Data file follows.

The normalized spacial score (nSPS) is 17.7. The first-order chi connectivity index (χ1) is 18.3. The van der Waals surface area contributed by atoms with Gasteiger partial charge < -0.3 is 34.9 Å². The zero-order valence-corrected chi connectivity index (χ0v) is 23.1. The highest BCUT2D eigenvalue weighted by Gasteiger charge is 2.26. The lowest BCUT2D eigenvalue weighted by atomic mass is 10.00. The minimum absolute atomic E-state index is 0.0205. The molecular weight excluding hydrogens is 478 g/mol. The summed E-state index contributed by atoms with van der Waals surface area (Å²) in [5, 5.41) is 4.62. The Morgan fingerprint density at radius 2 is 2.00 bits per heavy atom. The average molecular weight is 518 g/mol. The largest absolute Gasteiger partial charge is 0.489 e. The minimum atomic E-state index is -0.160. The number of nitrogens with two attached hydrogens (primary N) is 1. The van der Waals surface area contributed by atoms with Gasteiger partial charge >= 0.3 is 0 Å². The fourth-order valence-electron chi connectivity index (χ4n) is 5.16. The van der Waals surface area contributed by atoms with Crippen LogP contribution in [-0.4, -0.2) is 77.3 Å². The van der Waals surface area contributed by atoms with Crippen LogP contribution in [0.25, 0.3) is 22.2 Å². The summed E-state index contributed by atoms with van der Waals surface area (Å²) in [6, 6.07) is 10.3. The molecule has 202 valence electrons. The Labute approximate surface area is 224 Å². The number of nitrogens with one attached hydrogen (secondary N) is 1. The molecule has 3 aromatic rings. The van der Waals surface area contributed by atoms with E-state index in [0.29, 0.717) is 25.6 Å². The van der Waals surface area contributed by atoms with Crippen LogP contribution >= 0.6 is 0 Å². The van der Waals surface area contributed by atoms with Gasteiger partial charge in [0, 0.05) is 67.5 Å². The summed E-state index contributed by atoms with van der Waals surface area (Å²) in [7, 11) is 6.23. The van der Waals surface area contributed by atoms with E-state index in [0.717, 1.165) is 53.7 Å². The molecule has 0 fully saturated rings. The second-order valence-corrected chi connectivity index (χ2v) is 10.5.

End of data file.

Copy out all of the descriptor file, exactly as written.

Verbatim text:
The normalized spacial score (nSPS) is 17.7. The first-order chi connectivity index (χ1) is 18.3. The van der Waals surface area contributed by atoms with Gasteiger partial charge < -0.3 is 34.9 Å². The zero-order valence-corrected chi connectivity index (χ0v) is 23.1. The highest BCUT2D eigenvalue weighted by Gasteiger charge is 2.26. The lowest BCUT2D eigenvalue weighted by atomic mass is 10.00. The minimum absolute atomic E-state index is 0.0205. The molecular weight excluding hydrogens is 478 g/mol. The summed E-state index contributed by atoms with van der Waals surface area (Å²) in [5, 5.41) is 4.62. The Morgan fingerprint density at radius 2 is 2.00 bits per heavy atom. The average molecular weight is 518 g/mol. The largest absolute Gasteiger partial charge is 0.489 e. The minimum atomic E-state index is -0.160. The number of nitrogens with two attached hydrogens (primary N) is 1. The van der Waals surface area contributed by atoms with Gasteiger partial charge >= 0.3 is 0 Å². The fourth-order valence-electron chi connectivity index (χ4n) is 5.16. The van der Waals surface area contributed by atoms with Crippen LogP contribution in [-0.4, -0.2) is 77.3 Å². The van der Waals surface area contributed by atoms with Crippen LogP contribution in [0.25, 0.3) is 22.2 Å². The summed E-state index contributed by atoms with van der Waals surface area (Å²) in [6, 6.07) is 10.3. The molecule has 202 valence electrons. The Labute approximate surface area is 224 Å². The number of nitrogens with one attached hydrogen (secondary N) is 1. The molecule has 3 aromatic rings. The van der Waals surface area contributed by atoms with E-state index in [0.29, 0.717) is 25.6 Å². The van der Waals surface area contributed by atoms with Crippen LogP contribution >= 0.6 is 0 Å². The van der Waals surface area contributed by atoms with Gasteiger partial charge in [0, 0.05) is 67.5 Å². The summed E-state index contributed by atoms with van der Waals surface area (Å²) in [7, 11) is 6.23. The van der Waals surface area contributed by atoms with E-state index in [0.717, 1.165) is 53.7 Å². The molecule has 0 fully saturated rings. The second-order valence-corrected chi connectivity index (χ2v) is 10.5.